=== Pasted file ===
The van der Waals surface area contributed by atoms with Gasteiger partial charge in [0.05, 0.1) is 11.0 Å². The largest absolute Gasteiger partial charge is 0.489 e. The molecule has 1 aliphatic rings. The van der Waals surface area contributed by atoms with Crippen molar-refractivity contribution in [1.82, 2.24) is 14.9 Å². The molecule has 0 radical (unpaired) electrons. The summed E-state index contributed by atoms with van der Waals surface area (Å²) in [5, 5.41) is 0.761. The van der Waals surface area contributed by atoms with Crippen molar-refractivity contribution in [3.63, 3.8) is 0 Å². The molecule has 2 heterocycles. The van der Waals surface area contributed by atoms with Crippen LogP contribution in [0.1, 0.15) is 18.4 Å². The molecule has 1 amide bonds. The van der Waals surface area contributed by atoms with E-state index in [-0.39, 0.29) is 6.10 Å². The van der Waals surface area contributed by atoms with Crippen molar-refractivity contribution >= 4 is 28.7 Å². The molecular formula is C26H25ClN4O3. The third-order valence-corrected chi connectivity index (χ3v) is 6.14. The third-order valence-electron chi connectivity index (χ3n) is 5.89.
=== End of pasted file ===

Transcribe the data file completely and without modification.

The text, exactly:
The van der Waals surface area contributed by atoms with Gasteiger partial charge in [0.05, 0.1) is 11.0 Å². The largest absolute Gasteiger partial charge is 0.489 e. The molecule has 1 aliphatic rings. The van der Waals surface area contributed by atoms with Crippen molar-refractivity contribution in [1.82, 2.24) is 14.9 Å². The molecule has 0 radical (unpaired) electrons. The summed E-state index contributed by atoms with van der Waals surface area (Å²) in [5, 5.41) is 0.761. The van der Waals surface area contributed by atoms with Crippen molar-refractivity contribution in [3.63, 3.8) is 0 Å². The molecule has 2 heterocycles. The van der Waals surface area contributed by atoms with Crippen LogP contribution in [0.1, 0.15) is 18.4 Å². The molecule has 1 amide bonds. The van der Waals surface area contributed by atoms with E-state index in [-0.39, 0.29) is 6.10 Å². The van der Waals surface area contributed by atoms with Crippen molar-refractivity contribution >= 4 is 28.7 Å². The molecular formula is C26H25ClN4O3. The third-order valence-corrected chi connectivity index (χ3v) is 6.14. The third-order valence-electron chi connectivity index (χ3n) is 5.89.